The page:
Despite the advantages resulting from application of semiconductor technology, this exemplary art indicates that the utility of semiconductor image detectors is limited by destructive readout (DRO). That is, once a cell is read out, the information is effectively destroyed. Also, there is no capability for information processing such as error correction.
Accordingly, one object of the present invention is to provide an image sensing system having nondestructive readout (NDRO) capabilities.
It is a further object to provide an image sensing system having the ability to store sensed information indefinitely and the ability to selectively edit stored information.
These and other aims are provided by using a random access memory as the two-dimensional sensing array. The random access memory provides NDRO, refresh of stored data, and the ability to selectively edit the stored data. Additionally, the random access memory can be used as both imager and RAM memory by strobing in electromagnetic information and functioning as an imager at one point in time and acting in the usual RAM memory mode at another time. The RAM provides the capability for applying the image information to various uses such as video displays, optical character recognition, etc.
FIG. 1 is a simplified schematic diagram of a random access memory imaging system embodying the principles of the present invention;
FIGS. 2A and 2B comprise a simplified schematic of a random access memory used in the imaging system of FIG. 1;
FIG. 3 is a schematic view of the memory cell of the random access memory of FIG. 2;
FIG. 4 is a cross-sectional representation of the memory cell of the random access memory of FIG. 2;
FIG. 5 is a representation of the surface potentials associated with the operation of the memory cell of FIGS. 3 and 4;
FIG. 6 is a simplified timing diagram for the random access memory of FIG. 2;
FIG. 7 is an expanded block diagram of the imaging system shown in FIG. 1; and
FIG. 8 indicates the relative orientation of FIG. 2A and FIG. 2B.
FIG. 1 is a simplified schematic diagram of an imaging system 10 which embodies the present invention. Electromagnetic radiation from a source 11 such as an incandescent light bulb is reflected from target image 12 and focused via lens 13 onto a two-dimensional array 14 of image sensors. Operation of the sensor array 14 and utilization of the signal information generated by incident rays 16 to form a video pattern, provide electrical character recognition, etc. is via control/utilization apparatus 15, which is described more fully subsequently.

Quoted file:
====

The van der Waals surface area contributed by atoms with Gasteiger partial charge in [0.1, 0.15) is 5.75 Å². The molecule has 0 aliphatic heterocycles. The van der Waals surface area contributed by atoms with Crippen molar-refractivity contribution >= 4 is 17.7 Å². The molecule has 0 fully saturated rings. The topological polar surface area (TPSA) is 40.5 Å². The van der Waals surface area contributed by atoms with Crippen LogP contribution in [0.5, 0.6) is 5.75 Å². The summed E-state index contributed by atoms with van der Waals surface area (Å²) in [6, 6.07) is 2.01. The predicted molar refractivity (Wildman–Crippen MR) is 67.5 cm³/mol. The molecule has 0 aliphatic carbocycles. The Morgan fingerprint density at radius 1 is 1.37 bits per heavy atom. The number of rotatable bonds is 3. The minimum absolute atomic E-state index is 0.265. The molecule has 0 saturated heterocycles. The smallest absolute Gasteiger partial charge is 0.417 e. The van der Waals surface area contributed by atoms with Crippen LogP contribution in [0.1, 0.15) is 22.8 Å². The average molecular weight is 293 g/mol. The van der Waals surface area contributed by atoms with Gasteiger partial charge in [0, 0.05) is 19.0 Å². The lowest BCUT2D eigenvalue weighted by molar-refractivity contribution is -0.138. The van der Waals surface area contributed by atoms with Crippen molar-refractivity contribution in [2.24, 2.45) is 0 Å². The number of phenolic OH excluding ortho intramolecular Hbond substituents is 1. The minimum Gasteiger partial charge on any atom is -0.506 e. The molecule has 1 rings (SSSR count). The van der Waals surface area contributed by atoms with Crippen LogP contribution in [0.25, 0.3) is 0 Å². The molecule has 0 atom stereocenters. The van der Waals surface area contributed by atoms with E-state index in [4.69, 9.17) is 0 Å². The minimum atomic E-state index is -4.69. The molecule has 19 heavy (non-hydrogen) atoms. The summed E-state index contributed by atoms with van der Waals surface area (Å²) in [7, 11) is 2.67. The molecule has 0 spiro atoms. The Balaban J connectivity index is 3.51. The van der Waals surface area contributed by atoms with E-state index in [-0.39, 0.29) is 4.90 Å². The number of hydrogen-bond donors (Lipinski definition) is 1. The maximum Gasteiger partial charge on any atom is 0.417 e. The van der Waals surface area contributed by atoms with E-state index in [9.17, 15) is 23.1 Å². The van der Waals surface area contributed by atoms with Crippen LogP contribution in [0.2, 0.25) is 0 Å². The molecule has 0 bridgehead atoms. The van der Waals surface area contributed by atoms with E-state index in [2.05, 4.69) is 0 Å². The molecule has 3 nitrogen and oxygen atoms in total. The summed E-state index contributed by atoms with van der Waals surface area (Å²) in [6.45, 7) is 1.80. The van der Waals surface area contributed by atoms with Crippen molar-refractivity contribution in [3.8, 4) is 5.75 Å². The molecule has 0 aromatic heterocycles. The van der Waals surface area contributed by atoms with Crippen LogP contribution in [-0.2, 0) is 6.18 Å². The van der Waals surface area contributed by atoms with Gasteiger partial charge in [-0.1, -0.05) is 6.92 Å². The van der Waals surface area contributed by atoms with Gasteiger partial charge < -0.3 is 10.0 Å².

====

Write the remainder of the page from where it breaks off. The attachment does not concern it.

The structural and physical arrangement of the sensing array 14 is critical to the aim of refreshing, editing, reading and otherwise processing the electromagnetic information provided by the incident radiation 16--16. In a preferred embodiment, the sensing array 14 is a conductor-insulator-semiconductor (CIS) dynamic random access memory (RAM).
Referring to the simplified RAM schematic shown in FIG. 2 (2A and 2B) and preferably to the schematic and cross-sectional views shown in FIGS. 3 and 4, respectively, the basic CIS dynamic RAM memory cell 20 comprises diffusion line 21 formed in semiconductor substrate 22 (illustratively, p-type), insulating layer 23 such as silicon dioxide, storage capacitor 24 including gate electrode 25, and transistor 30 having gate 26. The operation of the cell 20 during image sensing and storage is explained with reference to the cross-sectional diagram of FIG. 4 and the associated surface potential diagrams of FIG. 5 for the interface surface 27 of the substrate 22. To aid the reader, we will first develop the expression for surface potential, φs, and the values of φs which apply during operation of the cell.